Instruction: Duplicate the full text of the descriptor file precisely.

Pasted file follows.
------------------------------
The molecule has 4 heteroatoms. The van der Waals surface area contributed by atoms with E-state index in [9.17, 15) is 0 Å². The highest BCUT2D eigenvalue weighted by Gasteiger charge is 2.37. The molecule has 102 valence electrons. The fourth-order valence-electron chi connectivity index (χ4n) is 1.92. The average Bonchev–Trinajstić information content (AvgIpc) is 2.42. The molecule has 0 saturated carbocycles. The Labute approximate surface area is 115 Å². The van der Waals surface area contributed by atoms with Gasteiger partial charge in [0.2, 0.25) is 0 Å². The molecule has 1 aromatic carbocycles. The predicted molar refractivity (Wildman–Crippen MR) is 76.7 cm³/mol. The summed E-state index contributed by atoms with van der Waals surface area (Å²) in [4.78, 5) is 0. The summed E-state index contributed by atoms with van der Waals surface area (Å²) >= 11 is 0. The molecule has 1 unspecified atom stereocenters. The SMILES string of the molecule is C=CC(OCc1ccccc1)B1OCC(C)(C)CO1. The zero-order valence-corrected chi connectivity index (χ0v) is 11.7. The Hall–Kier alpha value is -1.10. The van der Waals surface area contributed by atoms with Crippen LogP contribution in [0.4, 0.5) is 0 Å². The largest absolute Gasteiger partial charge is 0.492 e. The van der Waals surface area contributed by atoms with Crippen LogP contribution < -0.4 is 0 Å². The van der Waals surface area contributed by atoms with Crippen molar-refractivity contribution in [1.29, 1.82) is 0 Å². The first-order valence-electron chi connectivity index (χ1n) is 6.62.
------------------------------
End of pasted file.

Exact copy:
The molecule has 4 heteroatoms. The van der Waals surface area contributed by atoms with E-state index in [9.17, 15) is 0 Å². The highest BCUT2D eigenvalue weighted by Gasteiger charge is 2.37. The molecule has 102 valence electrons. The fourth-order valence-electron chi connectivity index (χ4n) is 1.92. The average Bonchev–Trinajstić information content (AvgIpc) is 2.42. The molecule has 0 saturated carbocycles. The Labute approximate surface area is 115 Å². The van der Waals surface area contributed by atoms with Gasteiger partial charge in [0.2, 0.25) is 0 Å². The molecule has 1 aromatic carbocycles. The predicted molar refractivity (Wildman–Crippen MR) is 76.7 cm³/mol. The summed E-state index contributed by atoms with van der Waals surface area (Å²) in [4.78, 5) is 0. The summed E-state index contributed by atoms with van der Waals surface area (Å²) >= 11 is 0. The molecule has 1 unspecified atom stereocenters. The SMILES string of the molecule is C=CC(OCc1ccccc1)B1OCC(C)(C)CO1. The zero-order valence-corrected chi connectivity index (χ0v) is 11.7. The Hall–Kier alpha value is -1.10. The van der Waals surface area contributed by atoms with Crippen LogP contribution in [0.4, 0.5) is 0 Å². The largest absolute Gasteiger partial charge is 0.492 e. The van der Waals surface area contributed by atoms with Crippen LogP contribution < -0.4 is 0 Å². The van der Waals surface area contributed by atoms with Crippen molar-refractivity contribution in [1.29, 1.82) is 0 Å². The first-order valence-electron chi connectivity index (χ1n) is 6.62.